This is the eighth paper in the Care Alliance Ireland Discussion Paper series. The papers in this series are not intended to present a definitive account of a particular topic, but to introduce a less-discussed, sensitive or perhaps controversial topic for discussion within the wider community of practitioners, policy makers, researchers and other interested parties. This often takes the form of a literature review (where possible), along with a discussion of views which have been shared with a member of the Care Alliance team either by our member organisations or Family Carers themselves. In some cases this will be a topic which has been raised and shared in the media or social spaces online.
Caring for a “loved one” has long been acknowledged as having real implications for Family Carers’ physical and mental health, along with economic, employment and other impacts. Not all of these impacts, however, are negative. The positive impact of providing care – often significant levels of care – has been well researched.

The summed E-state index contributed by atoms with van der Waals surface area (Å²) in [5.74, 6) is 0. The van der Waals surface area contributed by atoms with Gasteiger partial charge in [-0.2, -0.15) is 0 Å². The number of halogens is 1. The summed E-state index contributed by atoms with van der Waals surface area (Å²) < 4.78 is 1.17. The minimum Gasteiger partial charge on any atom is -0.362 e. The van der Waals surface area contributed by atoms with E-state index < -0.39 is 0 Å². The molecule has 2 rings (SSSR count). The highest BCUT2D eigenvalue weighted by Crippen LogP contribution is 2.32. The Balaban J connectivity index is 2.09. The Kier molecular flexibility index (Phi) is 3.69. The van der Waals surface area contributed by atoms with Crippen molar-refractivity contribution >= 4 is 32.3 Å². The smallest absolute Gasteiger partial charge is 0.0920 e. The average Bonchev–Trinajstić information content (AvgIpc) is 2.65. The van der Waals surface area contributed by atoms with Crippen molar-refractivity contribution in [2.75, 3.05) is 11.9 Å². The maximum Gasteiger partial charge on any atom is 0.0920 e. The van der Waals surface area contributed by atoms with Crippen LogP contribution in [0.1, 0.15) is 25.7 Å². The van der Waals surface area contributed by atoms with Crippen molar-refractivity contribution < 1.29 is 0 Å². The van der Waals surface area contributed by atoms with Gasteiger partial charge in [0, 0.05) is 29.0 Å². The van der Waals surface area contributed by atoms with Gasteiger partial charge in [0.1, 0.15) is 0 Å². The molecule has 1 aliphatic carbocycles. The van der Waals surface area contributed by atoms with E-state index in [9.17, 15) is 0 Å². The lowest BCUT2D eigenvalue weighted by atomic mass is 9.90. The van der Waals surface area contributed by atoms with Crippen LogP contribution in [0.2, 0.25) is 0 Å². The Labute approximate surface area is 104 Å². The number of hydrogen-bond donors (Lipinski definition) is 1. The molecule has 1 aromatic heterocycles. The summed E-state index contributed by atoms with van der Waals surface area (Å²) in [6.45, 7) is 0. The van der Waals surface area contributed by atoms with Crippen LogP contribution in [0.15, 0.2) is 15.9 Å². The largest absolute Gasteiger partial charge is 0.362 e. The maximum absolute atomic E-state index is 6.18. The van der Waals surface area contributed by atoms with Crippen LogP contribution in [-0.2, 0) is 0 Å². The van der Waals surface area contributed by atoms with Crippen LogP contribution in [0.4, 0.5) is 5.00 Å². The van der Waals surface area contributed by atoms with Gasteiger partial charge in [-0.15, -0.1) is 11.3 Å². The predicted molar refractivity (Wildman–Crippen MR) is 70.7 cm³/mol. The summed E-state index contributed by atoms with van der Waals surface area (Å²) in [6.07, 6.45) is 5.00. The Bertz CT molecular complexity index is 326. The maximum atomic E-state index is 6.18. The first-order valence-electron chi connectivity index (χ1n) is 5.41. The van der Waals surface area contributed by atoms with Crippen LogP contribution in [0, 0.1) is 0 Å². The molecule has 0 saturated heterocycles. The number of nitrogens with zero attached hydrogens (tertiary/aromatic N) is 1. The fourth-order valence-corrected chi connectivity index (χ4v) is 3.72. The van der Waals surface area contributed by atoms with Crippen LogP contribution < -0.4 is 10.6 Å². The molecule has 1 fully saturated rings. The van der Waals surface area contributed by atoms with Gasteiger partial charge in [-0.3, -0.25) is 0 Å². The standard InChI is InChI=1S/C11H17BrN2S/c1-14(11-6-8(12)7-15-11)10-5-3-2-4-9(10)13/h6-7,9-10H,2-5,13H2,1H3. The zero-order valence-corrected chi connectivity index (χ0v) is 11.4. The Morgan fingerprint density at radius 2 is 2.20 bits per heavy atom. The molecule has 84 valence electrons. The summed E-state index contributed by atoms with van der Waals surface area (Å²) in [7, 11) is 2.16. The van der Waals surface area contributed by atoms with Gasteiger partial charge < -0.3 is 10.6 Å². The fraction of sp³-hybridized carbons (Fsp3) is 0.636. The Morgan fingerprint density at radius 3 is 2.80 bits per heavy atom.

However, much of this research presupposes that the person being cared for is, indeed, a “loved one”. What happens when the person being cared for isn’t particularly well-loved? How do Family Carers who perhaps do not even like the person they are providing care for deal with the effects of this negative, maybe even toxic, relationship?
This paper focuses on three particular “scenarios” in which Family Carers may need to manage difficult, negative and even toxic relationships while providing care to a family member or friend. These are: